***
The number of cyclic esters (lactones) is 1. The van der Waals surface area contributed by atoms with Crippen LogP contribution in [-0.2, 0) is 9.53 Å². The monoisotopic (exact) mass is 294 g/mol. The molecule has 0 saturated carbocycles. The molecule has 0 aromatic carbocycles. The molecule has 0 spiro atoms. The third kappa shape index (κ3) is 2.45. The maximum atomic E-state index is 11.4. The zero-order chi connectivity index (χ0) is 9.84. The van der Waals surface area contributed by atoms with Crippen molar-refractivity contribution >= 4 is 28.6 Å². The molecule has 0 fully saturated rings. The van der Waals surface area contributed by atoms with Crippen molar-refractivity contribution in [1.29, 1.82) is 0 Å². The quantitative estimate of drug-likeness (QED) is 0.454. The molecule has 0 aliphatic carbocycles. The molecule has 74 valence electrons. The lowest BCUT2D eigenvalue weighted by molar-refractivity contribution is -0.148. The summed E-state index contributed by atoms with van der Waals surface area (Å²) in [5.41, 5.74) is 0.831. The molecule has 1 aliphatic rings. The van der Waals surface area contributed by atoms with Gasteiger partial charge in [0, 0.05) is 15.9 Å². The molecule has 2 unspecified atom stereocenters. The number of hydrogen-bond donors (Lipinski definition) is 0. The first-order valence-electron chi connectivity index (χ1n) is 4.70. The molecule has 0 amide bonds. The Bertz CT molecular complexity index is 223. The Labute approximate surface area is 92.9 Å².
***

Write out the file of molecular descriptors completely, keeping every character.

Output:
The number of cyclic esters (lactones) is 1. The van der Waals surface area contributed by atoms with Crippen LogP contribution in [-0.2, 0) is 9.53 Å². The monoisotopic (exact) mass is 294 g/mol. The molecule has 0 saturated carbocycles. The molecule has 0 aromatic carbocycles. The molecule has 0 spiro atoms. The third kappa shape index (κ3) is 2.45. The maximum atomic E-state index is 11.4. The zero-order chi connectivity index (χ0) is 9.84. The van der Waals surface area contributed by atoms with Crippen molar-refractivity contribution >= 4 is 28.6 Å². The molecule has 0 fully saturated rings. The van der Waals surface area contributed by atoms with Crippen molar-refractivity contribution in [1.29, 1.82) is 0 Å². The quantitative estimate of drug-likeness (QED) is 0.454. The molecule has 0 aliphatic carbocycles. The molecule has 74 valence electrons. The lowest BCUT2D eigenvalue weighted by molar-refractivity contribution is -0.148. The summed E-state index contributed by atoms with van der Waals surface area (Å²) in [5.41, 5.74) is 0.831. The molecule has 1 aliphatic rings. The van der Waals surface area contributed by atoms with Gasteiger partial charge in [0, 0.05) is 15.9 Å². The molecule has 2 unspecified atom stereocenters. The number of hydrogen-bond donors (Lipinski definition) is 0. The first-order valence-electron chi connectivity index (χ1n) is 4.70. The molecule has 0 amide bonds. The Bertz CT molecular complexity index is 223. The Labute approximate surface area is 92.9 Å².